Three Tips to have a Fun, Creative Brainstorm with a Structural Thinker

Some of the newer folks at GroundFloor Media (GFM) recently took the Emergenetics assessment to learn about our thinking and behavioral preferences. Based on answers to a set of specific questions, Emergenetics evaluated our thinking preferences (structural, analytical, conceptual and social) and our behavioral preferences (expressiveness, assertiveness and flexibility). emergenetics It was absolutely no surprise to me that the majority of my thinking preference falls under the structural category (I’ve never met a list I don’t like). According to Emergenetics, this means that I am a “practical thinker that likes guidelines, is cautious of new ideas, is predictable and learns by doing.” No surprise to me, my least favorite thinking preference falls under the conceptual way of thinking. This means that my comfort zone does not lie in being “imaginative, intuitive about ideas, visionary, or learning by experimenting.” After receiving our results, the group came together to discuss our preferences and how to work better together. One topic that came up was brainstorms. We brainstorm a lot in our line of work – brainstorm around big ideas, media angles, new campaigns, etc. But, how do you get the best out of everyone in the room when you have different thinking preferences? We focused on structural vs. conceptual and how the conceptual thinkers in the room, who process their creative ideas by talking them out, feel that the structural thinkers, who process their ideas by thinking through them first, are not engaged or excited about the brainstorm. That’s not true – they just need to be engaged differently. We came up with a few ways to engage structural thinkers so it plays to their strengths and makes everyone feel excited and engaged about the brainstorm:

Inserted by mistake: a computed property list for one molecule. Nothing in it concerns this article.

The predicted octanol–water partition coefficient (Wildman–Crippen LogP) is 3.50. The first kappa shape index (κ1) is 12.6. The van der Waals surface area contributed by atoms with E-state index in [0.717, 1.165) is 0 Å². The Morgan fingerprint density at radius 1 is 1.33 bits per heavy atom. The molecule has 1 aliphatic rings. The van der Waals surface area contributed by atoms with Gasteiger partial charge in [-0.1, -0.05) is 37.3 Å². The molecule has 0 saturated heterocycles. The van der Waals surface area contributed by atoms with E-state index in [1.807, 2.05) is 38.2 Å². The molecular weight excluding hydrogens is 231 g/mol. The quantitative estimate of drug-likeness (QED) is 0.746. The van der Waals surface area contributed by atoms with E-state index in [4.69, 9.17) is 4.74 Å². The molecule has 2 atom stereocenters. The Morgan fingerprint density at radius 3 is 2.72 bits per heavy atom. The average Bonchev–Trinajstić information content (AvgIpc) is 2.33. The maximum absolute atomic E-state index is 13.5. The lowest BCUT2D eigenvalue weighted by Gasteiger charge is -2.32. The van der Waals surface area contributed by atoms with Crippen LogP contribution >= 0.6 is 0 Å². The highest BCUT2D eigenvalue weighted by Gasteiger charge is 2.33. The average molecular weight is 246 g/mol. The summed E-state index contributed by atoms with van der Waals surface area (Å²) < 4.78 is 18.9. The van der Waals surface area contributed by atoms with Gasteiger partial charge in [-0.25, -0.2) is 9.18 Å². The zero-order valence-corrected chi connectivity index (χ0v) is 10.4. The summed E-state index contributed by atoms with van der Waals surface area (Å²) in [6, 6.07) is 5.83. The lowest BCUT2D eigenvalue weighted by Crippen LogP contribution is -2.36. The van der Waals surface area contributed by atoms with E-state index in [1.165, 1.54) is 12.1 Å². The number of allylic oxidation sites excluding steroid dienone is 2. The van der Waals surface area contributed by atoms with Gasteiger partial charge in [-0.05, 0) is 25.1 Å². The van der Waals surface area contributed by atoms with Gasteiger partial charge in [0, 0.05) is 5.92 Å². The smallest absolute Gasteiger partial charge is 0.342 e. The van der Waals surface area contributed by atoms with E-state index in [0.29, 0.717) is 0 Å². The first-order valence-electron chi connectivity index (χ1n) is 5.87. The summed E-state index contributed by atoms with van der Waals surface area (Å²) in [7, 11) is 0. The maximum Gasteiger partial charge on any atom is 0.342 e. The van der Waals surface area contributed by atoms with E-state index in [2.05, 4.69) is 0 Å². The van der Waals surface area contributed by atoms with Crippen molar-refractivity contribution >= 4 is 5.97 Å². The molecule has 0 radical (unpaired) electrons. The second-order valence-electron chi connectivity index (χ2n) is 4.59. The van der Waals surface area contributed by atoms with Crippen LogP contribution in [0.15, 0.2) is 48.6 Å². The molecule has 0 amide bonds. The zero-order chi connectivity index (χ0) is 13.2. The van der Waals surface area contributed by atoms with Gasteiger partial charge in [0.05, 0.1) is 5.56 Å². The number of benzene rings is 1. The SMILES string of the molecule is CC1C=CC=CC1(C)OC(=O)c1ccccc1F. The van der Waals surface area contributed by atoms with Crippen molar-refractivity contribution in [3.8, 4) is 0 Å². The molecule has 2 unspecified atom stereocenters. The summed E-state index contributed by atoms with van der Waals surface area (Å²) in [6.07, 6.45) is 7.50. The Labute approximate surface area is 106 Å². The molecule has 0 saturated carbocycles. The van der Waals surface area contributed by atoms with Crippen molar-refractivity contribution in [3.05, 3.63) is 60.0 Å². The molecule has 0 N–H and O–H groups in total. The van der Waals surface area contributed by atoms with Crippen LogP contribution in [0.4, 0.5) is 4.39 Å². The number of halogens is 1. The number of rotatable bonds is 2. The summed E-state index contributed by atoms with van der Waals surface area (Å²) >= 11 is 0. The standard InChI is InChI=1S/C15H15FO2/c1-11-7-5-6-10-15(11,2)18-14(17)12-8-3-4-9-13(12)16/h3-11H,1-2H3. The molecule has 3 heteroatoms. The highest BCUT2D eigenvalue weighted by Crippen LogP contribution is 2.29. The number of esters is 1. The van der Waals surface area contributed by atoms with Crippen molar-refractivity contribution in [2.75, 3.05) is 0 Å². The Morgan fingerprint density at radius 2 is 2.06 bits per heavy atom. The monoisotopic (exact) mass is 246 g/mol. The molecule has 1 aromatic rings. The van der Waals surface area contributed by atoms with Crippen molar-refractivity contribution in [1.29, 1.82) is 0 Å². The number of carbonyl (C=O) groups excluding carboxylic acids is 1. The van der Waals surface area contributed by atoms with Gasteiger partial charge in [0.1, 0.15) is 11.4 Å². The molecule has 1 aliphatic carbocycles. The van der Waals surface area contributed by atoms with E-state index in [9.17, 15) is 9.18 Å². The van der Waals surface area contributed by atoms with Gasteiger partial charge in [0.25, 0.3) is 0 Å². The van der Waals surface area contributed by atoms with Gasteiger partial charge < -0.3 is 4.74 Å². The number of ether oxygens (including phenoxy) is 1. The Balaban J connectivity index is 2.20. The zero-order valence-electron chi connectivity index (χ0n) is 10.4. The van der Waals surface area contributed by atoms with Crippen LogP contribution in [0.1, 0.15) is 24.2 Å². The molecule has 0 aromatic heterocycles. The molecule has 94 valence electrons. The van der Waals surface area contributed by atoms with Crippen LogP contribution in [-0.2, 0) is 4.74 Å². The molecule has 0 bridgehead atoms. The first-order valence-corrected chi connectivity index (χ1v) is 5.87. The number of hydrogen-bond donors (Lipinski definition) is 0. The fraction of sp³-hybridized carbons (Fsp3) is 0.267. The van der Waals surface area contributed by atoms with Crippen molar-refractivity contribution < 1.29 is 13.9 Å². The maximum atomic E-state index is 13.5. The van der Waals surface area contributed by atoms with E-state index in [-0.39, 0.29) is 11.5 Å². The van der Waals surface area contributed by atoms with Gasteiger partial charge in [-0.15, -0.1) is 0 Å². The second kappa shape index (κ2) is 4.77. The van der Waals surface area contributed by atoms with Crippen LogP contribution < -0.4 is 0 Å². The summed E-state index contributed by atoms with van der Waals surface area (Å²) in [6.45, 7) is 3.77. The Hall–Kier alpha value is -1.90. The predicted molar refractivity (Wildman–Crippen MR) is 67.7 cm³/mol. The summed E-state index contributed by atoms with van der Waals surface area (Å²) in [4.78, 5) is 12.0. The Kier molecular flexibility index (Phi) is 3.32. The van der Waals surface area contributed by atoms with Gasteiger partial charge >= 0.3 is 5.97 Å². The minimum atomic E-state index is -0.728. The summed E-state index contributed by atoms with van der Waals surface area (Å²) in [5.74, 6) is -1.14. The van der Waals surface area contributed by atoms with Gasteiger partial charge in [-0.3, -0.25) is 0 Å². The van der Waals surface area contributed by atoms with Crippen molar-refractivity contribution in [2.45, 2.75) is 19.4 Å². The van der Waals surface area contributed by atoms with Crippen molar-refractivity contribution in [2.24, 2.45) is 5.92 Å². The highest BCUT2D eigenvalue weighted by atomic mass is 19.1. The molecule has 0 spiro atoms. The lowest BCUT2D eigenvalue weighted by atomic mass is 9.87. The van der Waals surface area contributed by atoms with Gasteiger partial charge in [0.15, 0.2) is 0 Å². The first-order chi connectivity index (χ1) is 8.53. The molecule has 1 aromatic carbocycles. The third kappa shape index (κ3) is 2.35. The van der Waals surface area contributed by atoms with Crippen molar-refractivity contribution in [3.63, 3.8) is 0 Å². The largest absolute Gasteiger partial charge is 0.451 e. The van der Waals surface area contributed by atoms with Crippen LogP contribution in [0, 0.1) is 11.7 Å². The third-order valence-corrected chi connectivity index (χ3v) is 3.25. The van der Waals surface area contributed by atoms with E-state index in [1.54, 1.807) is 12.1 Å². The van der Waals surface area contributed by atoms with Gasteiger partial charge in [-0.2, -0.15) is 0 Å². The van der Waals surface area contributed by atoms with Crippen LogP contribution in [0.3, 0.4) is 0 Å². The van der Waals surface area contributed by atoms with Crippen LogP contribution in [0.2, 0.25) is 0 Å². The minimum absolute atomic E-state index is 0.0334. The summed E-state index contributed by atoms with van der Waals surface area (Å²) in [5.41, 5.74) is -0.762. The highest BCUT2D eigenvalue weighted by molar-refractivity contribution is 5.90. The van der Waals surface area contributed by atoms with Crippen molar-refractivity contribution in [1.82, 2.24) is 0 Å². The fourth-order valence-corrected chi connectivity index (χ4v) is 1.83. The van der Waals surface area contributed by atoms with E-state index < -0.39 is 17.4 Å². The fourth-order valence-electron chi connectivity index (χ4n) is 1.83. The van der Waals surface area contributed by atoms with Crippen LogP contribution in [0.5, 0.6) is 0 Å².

1. Send Background Information – Structural people will do the research. They will come prepared for the conversation and their ideas will likely be grounded in some form of research-based reality.
  1. Set the Stage – If you want wild and crazy ideas, tell the group that those are the ideas you are seeking. Say something like, “think of a creative idea that could get you fired!” A structural thinker will process that to mean an idea that otherwise could be viewed as completely bogus and unrealistic and ultimately, eliminate their idea filter.
  1. Ask About an Action Plan – Ask the more structural people in the room for ideas around the action plan, or clearly outline the next steps as you close out the meeting. Structural thinkers thrive with clear direction and actionable next steps.
Interestingly, right after this meeting I happened to read an article in Fast Company that features a product for a new way of brainstorming. It encourages each person in the room to anonymously write down an idea on a Brainstorm Deck card. Once the ideas are mixed up, each person takes a card and reads the idea aloud. Once the ideas have been read, the group discusses them rationally. Interestingly, the article says this technique – which plays into the structural thinking preference – “has been shown to generate 20 percent more ideas and 42 percent more original ideas as compared to traditional brainstorming.” All of this is to say, everyone has a different way of thinking and processing. It’s important to pause and think about the preferences of your colleagues, clients, family and friends – it truly helps everyone relate better to each other and get the best out of each other in any setting.